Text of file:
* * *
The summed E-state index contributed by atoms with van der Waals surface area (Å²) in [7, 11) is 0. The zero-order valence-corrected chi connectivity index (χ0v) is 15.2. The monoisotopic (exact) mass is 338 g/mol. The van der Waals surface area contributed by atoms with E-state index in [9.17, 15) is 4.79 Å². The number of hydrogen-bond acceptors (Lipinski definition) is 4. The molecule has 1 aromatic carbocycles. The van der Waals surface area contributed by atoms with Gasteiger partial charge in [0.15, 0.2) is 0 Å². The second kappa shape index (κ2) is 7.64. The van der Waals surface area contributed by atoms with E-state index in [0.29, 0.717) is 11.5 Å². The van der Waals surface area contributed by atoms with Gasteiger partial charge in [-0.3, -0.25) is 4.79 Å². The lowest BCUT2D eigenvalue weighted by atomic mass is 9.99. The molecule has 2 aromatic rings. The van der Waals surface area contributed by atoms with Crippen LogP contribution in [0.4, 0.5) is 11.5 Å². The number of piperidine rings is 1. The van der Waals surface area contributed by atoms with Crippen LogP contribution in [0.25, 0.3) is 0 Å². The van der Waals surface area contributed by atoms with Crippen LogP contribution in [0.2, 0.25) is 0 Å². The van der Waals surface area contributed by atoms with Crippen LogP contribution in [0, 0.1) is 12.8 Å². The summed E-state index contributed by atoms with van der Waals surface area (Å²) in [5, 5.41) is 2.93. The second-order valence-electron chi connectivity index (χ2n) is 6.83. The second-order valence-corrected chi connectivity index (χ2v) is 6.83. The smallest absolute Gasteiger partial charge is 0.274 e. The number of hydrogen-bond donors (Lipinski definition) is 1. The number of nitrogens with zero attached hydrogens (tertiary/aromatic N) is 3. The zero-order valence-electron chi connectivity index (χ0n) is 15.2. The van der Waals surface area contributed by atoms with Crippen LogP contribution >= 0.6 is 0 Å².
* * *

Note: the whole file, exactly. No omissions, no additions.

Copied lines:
The summed E-state index contributed by atoms with van der Waals surface area (Å²) in [7, 11) is 0. The zero-order valence-corrected chi connectivity index (χ0v) is 15.2. The monoisotopic (exact) mass is 338 g/mol. The van der Waals surface area contributed by atoms with E-state index in [9.17, 15) is 4.79 Å². The number of hydrogen-bond acceptors (Lipinski definition) is 4. The molecule has 1 aromatic carbocycles. The van der Waals surface area contributed by atoms with Gasteiger partial charge in [0.15, 0.2) is 0 Å². The second kappa shape index (κ2) is 7.64. The van der Waals surface area contributed by atoms with E-state index in [0.29, 0.717) is 11.5 Å². The van der Waals surface area contributed by atoms with Gasteiger partial charge in [-0.3, -0.25) is 4.79 Å². The lowest BCUT2D eigenvalue weighted by atomic mass is 9.99. The molecule has 2 aromatic rings. The van der Waals surface area contributed by atoms with Crippen LogP contribution in [0.4, 0.5) is 11.5 Å². The number of piperidine rings is 1. The van der Waals surface area contributed by atoms with Crippen LogP contribution in [0.25, 0.3) is 0 Å². The van der Waals surface area contributed by atoms with Crippen LogP contribution in [0.2, 0.25) is 0 Å². The van der Waals surface area contributed by atoms with Crippen LogP contribution in [0, 0.1) is 12.8 Å². The summed E-state index contributed by atoms with van der Waals surface area (Å²) in [5, 5.41) is 2.93. The second-order valence-electron chi connectivity index (χ2n) is 6.83. The second-order valence-corrected chi connectivity index (χ2v) is 6.83. The smallest absolute Gasteiger partial charge is 0.274 e. The number of hydrogen-bond donors (Lipinski definition) is 1. The number of nitrogens with zero attached hydrogens (tertiary/aromatic N) is 3. The zero-order valence-electron chi connectivity index (χ0n) is 15.2. The van der Waals surface area contributed by atoms with Crippen LogP contribution >= 0.6 is 0 Å².